Tails From The Zoo

Steller’s Sea Eagles – CJOB Zoo Knew December 4, 2009

Filed under: Birds,Zoo Animals — Scott Gray @ 5:38 pm
Tags: ,

Amur tigers were discussed on “Zoo New”, Sunday November 29, 2009 on the CJOB 68 Weekend Wakeup Show with Chris Reid.

Steller’s Sea Eagle

At the Assiniboine Park Zoo:

Male: Stanley came from a zoo in the Czech Republic. He was born in 2005.

Female: Stella came from a zoo in Estonia. She was born in 2003

The Assiniboine Park Zoo’s Steller’s sea eagle are the only ones on exhibit in Canada

IUCN Red List Status: Vulnerable

Due to habitat loss, pollution DDT/PCB’s, over fishing (loss of prey), lead shot hunting (lead poisoning from scavenging)

  • Wild population estimated at 5000 (as of 2006)

Sea Eagles:

  • One of eight species of sea/fish eagle
  • Close relatives: North American bald eagle and the white-tailed eagle
  • Frequent coasts, lakes and rivers

A Bit of Biology/Ecology:

Weight:

  • Males: weigh up to 6kg
  • Females: weigh up to 9kg (females 2 to 4kg larger than males)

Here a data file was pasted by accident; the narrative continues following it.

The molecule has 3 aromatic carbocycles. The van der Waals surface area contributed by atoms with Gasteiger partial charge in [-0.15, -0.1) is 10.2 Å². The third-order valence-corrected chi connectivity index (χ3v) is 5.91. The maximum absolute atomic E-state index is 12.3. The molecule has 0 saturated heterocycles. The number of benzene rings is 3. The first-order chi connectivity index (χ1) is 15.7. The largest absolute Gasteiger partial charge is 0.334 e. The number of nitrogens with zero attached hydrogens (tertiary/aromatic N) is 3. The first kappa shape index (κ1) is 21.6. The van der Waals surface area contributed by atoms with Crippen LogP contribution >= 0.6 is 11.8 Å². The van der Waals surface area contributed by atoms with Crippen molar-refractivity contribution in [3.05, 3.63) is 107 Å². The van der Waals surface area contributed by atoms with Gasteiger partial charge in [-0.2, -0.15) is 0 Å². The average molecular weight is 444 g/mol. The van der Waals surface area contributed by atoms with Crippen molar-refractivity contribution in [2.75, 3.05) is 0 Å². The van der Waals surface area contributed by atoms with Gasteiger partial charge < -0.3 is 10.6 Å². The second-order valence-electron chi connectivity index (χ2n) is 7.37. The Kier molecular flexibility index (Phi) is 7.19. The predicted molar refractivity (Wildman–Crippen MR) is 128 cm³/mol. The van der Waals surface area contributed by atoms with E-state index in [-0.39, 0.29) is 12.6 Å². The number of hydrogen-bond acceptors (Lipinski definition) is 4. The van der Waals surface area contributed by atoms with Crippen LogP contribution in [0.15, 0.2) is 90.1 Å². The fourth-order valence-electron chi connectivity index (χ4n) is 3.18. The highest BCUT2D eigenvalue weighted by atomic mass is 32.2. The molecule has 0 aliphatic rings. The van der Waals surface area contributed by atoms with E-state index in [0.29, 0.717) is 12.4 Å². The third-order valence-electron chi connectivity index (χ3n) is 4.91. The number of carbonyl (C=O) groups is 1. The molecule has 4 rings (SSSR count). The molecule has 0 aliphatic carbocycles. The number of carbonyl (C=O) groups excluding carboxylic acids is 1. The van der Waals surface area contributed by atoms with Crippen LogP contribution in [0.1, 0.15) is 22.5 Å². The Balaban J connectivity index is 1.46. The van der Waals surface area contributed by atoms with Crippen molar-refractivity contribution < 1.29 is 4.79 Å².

• Steller’s sea eagles are similar in size to the Philippine eagle and the harpy eagle.

Average wing length:

  • Males = 590mm /1.9 ft.
  • Females = 660mm/2.1 ft
  • Total wingspan: up to 8 ft for females

Height: 85 to 94cm

Distribution:

  • Russia: Kamchatka / Amur river, Northern Korea, China and Japan
  • Breeds in Russia and over winters in Japan

Maturity:

  • 4 to 5 years for sexual maturity
  • 6 to 9 years for adult plumage

Lifespan: unknown

Sea Eagle Diet: 80% fish, 10% birds, 5% mammals, and 5% other

Fast Facts:

  • Very little is known about these birds
  • Scientific name means “Eagle of the open seas”
  • Are honoured in Japan. Their Japanese name is “O-Washi”.
  • Persecuted by hunters and poachers for stealing trapped animals.
  • Are diurnal (active during the day)
  • Adult eagles have about 7000 feathers.
  • Are named after Georg Steller (1709-1746), a German biologist who also lent his name to the Steller’s jay, Steller’s sea lion (endangered), Steller’s eider (duck- vulnerable), and Steller’s sea cow (extinct).

Compiled by Scott Gray, Education Director, Zoological Society of Manitoba

Website References:

Arkive   http://www.arkive.org/, Birdlife International   http://www.birdlife.org/, San Diego Zoo    http://www.sandiegozoo.org/, IUCN Redlist

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